As I continue to live into my new season of life – retirement/author, writer & speaker – I need to remind myself to “step outside the box” – I no longer have to work within someone else’s 9 to 5:00, Monday thru Friday time frame. I am having to continually remind myself to be more flexible with myself – write when my creative juices are flowing at their best, play when the sun is shining – even if it is the middle of the week! I have long-standing habits to break, and boxes to step out of.
When we think about the foods we eat and how it affects our health, the tendency is to think about how those foods affect our physical health – and more specifically either our weight, or our cadio-vascular health – and that’s all the further we think. This is another long-standing box we have been put into – a medical box in this case. But this box only works if we want to manage disease, not restore the body back to good health. There isn’t a box for this – at least not a rigid one. The foods we eat affect way more than just our physical health.
The same goes for when we think about our “mental” health, we have another, separate box to categorize things like mood disorders – depression, anxiety, bi-polar, ADD/ADHD etc. and how to manage these so-called diseases – primarily with counseling and/or medications. But foods – good or bad – have an extreme impact on our mental/emotional health.
These thought patterns truly are the medical way of thinking, not a wholistic, natural, health way. If we really want to address our health wholistically, we need to keep reminding ourselves that our body functions as a whole – mental, emotional, physical and spiritual – not in separate boxes – i.e. the physical box or the mental/emotional box, etc.
Let me show you what happens when we look at our health as a whole person, and not just as a symptom:
A young woman I know has experienced a lot of emotional stresses in her young life over the past few years – her estranged husband and she were in the process of reconciling their marriage, when he died in a horrible car accident. She relocated multiple times after that; changed careers and became a law enforcement officer; remarried; inherited step-children; and most recently was scammed out of thousands of dollars by a supposed investment advisor. That’s a LOT of stress! Emotionally, mentally, and financially. But her focus has been on her physical health – her hormones being out of balance in particular, not to mention fatigue. Unfortunately, she has been falling into what I call the “linear” way of thinking: symptom here, take this magic pill, problem should be gone, right? Wrong.
Now to her credit she sought out an integrative practitioner (who sometimes has one foot in the medical philosophy model, and one in the wholistic – you usually can’t fulfill both, but that’s discussion for another blog), and that practitioner prescribed her some pharmaceutical meds as well as natural supplements to address her symptoms (the symptom box). Which worked, for a while – which is usually the case.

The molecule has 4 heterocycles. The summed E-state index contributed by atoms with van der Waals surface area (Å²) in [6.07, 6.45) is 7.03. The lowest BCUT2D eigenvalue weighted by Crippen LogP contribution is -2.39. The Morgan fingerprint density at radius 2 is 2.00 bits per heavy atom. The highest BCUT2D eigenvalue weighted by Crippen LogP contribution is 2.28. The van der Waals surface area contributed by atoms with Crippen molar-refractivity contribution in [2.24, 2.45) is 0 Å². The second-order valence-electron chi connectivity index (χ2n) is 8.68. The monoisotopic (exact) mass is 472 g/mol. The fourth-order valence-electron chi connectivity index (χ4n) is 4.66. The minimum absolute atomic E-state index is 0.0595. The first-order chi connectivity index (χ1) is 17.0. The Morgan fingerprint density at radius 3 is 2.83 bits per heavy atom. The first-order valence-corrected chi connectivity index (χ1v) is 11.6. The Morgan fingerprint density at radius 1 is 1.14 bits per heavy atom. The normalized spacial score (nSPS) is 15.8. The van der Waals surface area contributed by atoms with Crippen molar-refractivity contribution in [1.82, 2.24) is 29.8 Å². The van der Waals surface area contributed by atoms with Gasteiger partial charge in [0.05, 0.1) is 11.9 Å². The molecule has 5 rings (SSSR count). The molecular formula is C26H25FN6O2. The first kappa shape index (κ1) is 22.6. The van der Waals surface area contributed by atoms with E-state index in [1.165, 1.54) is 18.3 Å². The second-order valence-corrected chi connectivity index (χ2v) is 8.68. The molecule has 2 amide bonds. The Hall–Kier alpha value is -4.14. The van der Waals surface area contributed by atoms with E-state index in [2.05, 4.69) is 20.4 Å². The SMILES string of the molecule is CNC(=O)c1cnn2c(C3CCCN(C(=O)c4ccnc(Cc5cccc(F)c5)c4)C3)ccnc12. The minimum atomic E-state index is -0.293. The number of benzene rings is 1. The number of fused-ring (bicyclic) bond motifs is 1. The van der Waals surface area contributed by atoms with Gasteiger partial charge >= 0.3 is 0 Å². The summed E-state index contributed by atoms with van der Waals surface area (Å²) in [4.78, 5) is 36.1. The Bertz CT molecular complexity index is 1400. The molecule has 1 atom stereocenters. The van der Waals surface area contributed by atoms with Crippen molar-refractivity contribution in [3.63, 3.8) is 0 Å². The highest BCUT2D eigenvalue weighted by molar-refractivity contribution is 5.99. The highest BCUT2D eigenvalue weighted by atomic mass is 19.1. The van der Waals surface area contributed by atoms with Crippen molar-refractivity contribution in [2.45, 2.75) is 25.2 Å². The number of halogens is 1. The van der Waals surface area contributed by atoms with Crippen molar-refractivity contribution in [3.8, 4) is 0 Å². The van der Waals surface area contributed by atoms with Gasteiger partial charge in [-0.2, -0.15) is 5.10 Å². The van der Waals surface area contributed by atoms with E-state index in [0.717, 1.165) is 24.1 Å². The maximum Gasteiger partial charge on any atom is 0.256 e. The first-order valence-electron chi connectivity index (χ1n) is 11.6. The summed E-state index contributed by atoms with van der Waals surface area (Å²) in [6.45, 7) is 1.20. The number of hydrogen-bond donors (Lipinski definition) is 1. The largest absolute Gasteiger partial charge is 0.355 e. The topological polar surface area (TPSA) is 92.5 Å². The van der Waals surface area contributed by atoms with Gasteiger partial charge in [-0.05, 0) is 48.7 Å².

Her mother, who is a close friend, called me and asked if I could run a cortisol test on her. But as it turns out, the daughter didn’t really know what kind of test she needed, nor was she accurate in what she was asking for (this is what happens when one tries to doctor themselves). Fortunately, I was able to view her dilemma objectively, and wholistically and suggest that she pull in the reins, and reassess the situation, before spending hundreds of dollars on testing.
First of all, her finances are extremely tight right now, naturally – she just lost thousands of dollars. Second of all, she didn’t need to run a cortisol test (which is the stress hormone), it didn’t take a rocket scientist to know she has been chronically stressed for multiple years, and her cortisol is most likely depleted – it would take more than a natural magic pill or two to correct this. As a friend and advocate, I suggested she take a deep breath, step outside of the “linear box” (and the panic box for that matter), and assess things more practically, and freely, and go back to the basics – and assess her life and her health wholistically – mentally, physically, emotionally and spiritually.
The first thing she needs to do is get to the root – address the mental and emotional stressors. She also needs to look at the basics of the physical part of the health pie: rest/sleep, water, exercise, good nutrition minus the toxic foods, and good nerve supply. (to understand these parts more fully read my book “Are You Being Deceived About True Wellness” (https://www.amazon.com/dp/B0C8RFBX87/). The first 3 hardly cost one red dime — eliminating toxic foods doesn’t cost anything – her greatest investment (with a valuable ROI) would be in eating real food, and if possible, seek out chiropractic care for some good nerve supply.
This is thinking and living outside the box, wholistically. When she follows these steps, it will have a positive effect on her mental/emotional health as well as her physical, and most likely will cost her far less. And the bonus is, she will be restoring her body back to good health, using natural approaches, and not merely managing disease inside the “medical box.” Stepping outside the box is true FREEDOM.